The lack of large pore spaces in clay soil restricts water and air movement, resulting in easily waterlogged and anaerobic soils. The only practical way to improve this is the routine addition of plenty of organic matter (can be compost or manure) and fostering the activity of earthworms and soil micro-organisms. These decompose the organic matter and the tiny soil particles are bound with the organic material into clumps resulting in increased pore spaces. Spread organic material 3-10cm thick, and dig in to a depth of around 20cm. Do not over work the soil. Green manure crops are excellent – grown, then turned into the soil when 1/3 to ½ grown, green and lush. Dig in once a year in spring or autumn.

A single large application will not do the trick. It is essential that this is repeated over a number of years. After 2-3 years improvements will be seen and the rate of improvement will rapidly increase as the organic matter increases and earthworms and micro-organisms become more active. Eventually you will get that rich dark fruitcake soil you are after.

If your clay soil is a sodic soil (common around the Bulleen area) then adding gypsum in conjunction with the organic matter will help.

Avoid compacting clay soils – especially when wet, watch foot traffic, use heavy mulch on paths to avoid compaction.

Avoid excessive cultivation, use just enough to incorporate organic materials and fertilizer. Cultivate when moist but not wet (and not dry).


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Aug 082013

Bursting with flavour, plums are a summer delight. These graceful, deciduous trees with thick, coarsely-toothed leaves are an asset to any garden and were once found in most suburban back yards. Plums together with Figs are probably the easiest of the fruit trees to grow. The don’t get peach leaf curl, cherry slug, leaf miner, gall wasp, codling moth or oriental moth. Gummosis is rarely a problem. Really, all they need is sufficient sun, food and water.

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Aug 082013

Photo © Bulleen Art & Garden
We tend to forget that our soil has a significant amount of animal, fungal and single celled life in it… but it is this very life that is essential in making available much of the nutrients that plants use. From the microscopic soil bacteria through to the readily visible earthworms and arthropods, these living components of the soil are the often overlooked workhorse in turning organic matter into food for plants.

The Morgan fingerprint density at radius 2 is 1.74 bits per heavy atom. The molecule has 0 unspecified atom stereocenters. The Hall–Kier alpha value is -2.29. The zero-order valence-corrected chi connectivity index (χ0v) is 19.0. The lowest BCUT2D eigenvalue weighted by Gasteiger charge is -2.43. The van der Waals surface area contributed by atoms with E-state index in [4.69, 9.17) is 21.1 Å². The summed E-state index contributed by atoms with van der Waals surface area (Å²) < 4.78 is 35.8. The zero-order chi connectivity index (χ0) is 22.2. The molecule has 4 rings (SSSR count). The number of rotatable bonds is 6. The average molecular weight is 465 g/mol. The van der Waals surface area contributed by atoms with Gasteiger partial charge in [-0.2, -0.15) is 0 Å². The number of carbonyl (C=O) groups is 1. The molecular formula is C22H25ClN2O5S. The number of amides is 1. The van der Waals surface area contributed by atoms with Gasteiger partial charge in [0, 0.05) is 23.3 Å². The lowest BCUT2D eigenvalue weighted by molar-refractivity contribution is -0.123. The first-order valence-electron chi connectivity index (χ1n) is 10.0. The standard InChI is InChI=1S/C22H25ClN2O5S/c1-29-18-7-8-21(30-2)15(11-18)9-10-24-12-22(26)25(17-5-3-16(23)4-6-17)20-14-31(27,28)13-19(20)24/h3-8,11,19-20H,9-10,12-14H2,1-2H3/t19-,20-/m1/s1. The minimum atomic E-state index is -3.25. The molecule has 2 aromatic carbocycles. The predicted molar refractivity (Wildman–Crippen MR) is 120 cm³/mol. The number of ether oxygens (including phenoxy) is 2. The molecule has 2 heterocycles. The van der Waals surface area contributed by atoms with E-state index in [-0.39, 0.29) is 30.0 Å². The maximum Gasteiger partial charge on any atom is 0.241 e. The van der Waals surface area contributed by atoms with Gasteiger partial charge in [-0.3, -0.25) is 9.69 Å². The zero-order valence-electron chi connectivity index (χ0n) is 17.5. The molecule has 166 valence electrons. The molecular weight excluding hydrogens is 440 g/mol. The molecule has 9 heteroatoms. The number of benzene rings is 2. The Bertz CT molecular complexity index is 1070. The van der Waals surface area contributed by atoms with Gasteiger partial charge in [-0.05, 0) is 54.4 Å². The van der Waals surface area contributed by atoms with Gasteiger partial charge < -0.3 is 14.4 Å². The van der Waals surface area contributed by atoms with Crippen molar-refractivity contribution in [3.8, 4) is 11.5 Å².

Only a small percentage of the total soil, yet it is this most fragile component that beavers away industriously, doing its own thing and simultaneously making the soil infinitely better for plant growth. Below is a discussion on the some of the various components of the living soil network. It is just a tiny snapshot of the extraordinary life that exists in our soil, why we need it, and how to ensure your soil is teeming with life!

Photo © Bulleen Art & Garden
The Living Soil – Bacteria
There are three major groups of beneficial soil bacteria; Nitrifying bacteria, nitrogen fixing bacteria and Actinomycetes.

Nitrifying Bacteria
These highly beneficial bacteria convert Ammonium (NH4) to Nitrite (NO2) to Nitrate (NO3) which is the preferred for of Nitrogen for many grasses and crops.

Nitrogen Fixing Bacteria
These have a symbiotic relationship with the roots of many legumes and of some trees. The bacteria infect a root hair creating a nodule. The plant supplies carbon compounds to the bacteria which in turn converts N2 from the air into a form the plant can use.

These grow hyphae like fungi and are responsible for the typical earthy smell of freshly turned healthy soil. They decompose a wide array of material but are especially important in degrading the hard to decompose organic matter to forms other soil micro-organisms can use. They are mostly active in higher pH soil.

Encouraging soil bacteria
These are mostly concentrated in the rhizosphere (narrow region adjacent to the roots), so it is important to keep living plants in the soil. Instead of leaving your vegie bed fallow for a season, plant a green manure crop instead.

Bacteria live in water in the rhizosphere and will not survive without water, keeping the soil moist is important, using a mulch will help lower evaporation and assist in keeping an even level of soil moisture.

Photo © Bulleen Art & Garden

The Living Soil – Protozoa

These single celled ‘animals’ feed on bacteria, organic matter and other protozoa. As they feed on bacteria they release ammonia (NH4). They help regulate bacteria numbers and aid in suppressing disease by competing with and feeding on pathogens, they also mineralize nutrients making them available for use by plants and other soil micro-organisms. Protozoa provide a major food source for soil micro-organisms.

Encouraging protozoa

These are mostly concentrated in the rhizosphere (narrow region adjacent to the roots), so it is important to keep living plants in the soil. Instead of leaving your vegie bed fallow for a season, plant a green manure crop instead.

Protozoa will not survive drought conditions, as they need water to move in and bacteria to eat (also water dependent). Thus keeping soil moist is very important; using a mulch will help lower evaporation and aid in maintaining an even level of soil moisture.